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New Rules for IRA Financial Advisors

By Blair Rugh 9 Nov 2016

On April 8, 2016, the Department of Labor issued new regulations under the Employee Retirement Income Security Act (ERISA) expanding the obligations of persons who are financial advisors to an Individual Retirement Account (IRA) and providing the owners of those accounts additional protections from advisors who have a conflict of interest in the advice that they are providing. Most of the provisions of the new rules take effect April 10, 2017.

Because the new rules were issued by the Department of Labor, they went unnoticed in many quarters. Recently, however, we have had several calls from community banks inquiring about how they might be impacted.

The heart of the new rules is the expanded definition of "financial advisor". Fundamentally, a person or organization is a financial advisor if it provides any type of investment advice, either directly or indirectly, to the beneficiary of an IRA for a fee or other compensation. Investment advice is defined as broadly as possible. It includes advice on whether or not to purchase, sell or hold an investment, portfolio management and diversification, IRA distributions and so forth. If a person is providing a service to an IRA and has a question about whether that service constitutes investment advice, it probably does. The purpose of the Department of Labor was to expand the definition as much as possible.

There are two steps to being a financial advisor. The first is to provide some form of investment advice. The second is the receipt of some form of compensation for doing so. The good news is that most community banks whose only relationship with IRA accounts is offering an IRA relationship for the purchase of certificates of deposit are not affected. First, offering a variety of time deposits or other deposit accounts that can be purchased in an IRA relationship is not the provision of investment advice. Second, the financial institution offering the accounts is receiving no fee or compensation for doing so. Hopefully the account will be profitable to the institution, but that is a different issue. On the other hand, if the bank has a trust department that administers IRA accounts, then as to those accounts the trust department and thereby the bank is probably a financial advisor. First, the trust department receives a fee for its services. Second, even if it is a self-directed IRA the trust department is probably providing some form of investment advice.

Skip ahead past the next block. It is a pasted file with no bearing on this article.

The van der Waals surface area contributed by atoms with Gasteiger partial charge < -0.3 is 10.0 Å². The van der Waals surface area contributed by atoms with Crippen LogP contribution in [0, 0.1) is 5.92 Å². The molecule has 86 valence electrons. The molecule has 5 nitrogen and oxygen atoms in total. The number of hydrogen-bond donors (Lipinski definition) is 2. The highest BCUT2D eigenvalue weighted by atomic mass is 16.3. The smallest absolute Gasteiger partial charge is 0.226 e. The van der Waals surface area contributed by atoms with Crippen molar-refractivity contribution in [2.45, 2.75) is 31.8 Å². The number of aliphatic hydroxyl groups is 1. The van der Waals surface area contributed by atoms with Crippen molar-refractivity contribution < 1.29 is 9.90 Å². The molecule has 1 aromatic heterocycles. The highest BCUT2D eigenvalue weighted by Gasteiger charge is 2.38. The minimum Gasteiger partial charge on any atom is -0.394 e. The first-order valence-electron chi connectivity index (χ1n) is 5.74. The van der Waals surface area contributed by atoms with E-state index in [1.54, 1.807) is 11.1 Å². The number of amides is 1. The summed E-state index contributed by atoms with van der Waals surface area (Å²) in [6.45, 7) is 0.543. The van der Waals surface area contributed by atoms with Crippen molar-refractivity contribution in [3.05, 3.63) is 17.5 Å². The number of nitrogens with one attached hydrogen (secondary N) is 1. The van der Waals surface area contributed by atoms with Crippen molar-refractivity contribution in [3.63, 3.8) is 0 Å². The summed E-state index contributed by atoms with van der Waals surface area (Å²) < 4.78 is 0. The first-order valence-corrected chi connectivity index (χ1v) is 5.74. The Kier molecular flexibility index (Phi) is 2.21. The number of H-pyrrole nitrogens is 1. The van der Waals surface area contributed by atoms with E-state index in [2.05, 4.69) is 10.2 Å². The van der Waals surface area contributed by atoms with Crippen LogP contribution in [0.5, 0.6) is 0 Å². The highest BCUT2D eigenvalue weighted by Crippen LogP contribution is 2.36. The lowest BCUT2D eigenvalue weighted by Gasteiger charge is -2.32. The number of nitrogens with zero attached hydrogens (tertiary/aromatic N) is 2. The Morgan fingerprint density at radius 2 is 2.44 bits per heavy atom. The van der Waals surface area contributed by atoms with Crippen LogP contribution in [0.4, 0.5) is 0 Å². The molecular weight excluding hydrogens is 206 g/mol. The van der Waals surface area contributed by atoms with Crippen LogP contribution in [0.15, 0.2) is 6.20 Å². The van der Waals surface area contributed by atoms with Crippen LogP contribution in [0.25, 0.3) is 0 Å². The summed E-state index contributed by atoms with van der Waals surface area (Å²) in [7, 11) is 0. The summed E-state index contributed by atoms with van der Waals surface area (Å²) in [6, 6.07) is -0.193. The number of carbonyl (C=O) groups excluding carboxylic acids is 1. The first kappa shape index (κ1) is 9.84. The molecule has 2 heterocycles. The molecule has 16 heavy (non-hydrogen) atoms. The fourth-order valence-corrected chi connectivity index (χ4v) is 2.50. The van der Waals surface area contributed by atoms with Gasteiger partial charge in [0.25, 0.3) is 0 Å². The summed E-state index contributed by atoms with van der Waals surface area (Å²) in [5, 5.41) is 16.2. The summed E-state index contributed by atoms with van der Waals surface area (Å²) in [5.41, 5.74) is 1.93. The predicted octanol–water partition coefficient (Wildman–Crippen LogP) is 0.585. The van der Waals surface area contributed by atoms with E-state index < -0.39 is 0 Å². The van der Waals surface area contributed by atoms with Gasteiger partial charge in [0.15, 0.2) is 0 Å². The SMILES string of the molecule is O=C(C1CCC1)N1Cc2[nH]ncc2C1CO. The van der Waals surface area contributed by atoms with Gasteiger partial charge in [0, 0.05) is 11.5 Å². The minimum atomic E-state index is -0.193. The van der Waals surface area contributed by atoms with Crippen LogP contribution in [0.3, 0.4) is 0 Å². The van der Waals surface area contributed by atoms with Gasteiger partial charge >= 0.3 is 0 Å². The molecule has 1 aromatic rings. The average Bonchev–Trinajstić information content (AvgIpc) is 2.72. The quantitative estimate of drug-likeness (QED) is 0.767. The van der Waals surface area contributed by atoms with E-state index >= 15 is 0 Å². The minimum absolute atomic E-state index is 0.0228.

The principal obligation of a financial advisor is to provide advice that is in the best interest of the customer. It is principally directed at instances where the advisor has a conflict of interest, which is where the advisor is receiving additional compensation or fees if the IRA invests in a certain investment. It also has aspects of the National Association of Securities Dealers rules on the suitability of investments. That rule requires that investments be suitable to the investment profile of the customer. For example, it would not be suitable to sell an elderly person with limited means a highly speculative security, nor would it be suitable to sell a tax advantaged investment to a person who does not pay income taxes. There is an exception to the conflict of interest rules known as the "Best Interest Contract Exemption". If there is a conflict of interest, and that is revealed to the customer and the investment is still in the best interest of the customer, then it is allowed.

Financial institutions who are subject to the new rules should contact their attorney to obtain a complete understanding of the new rules.

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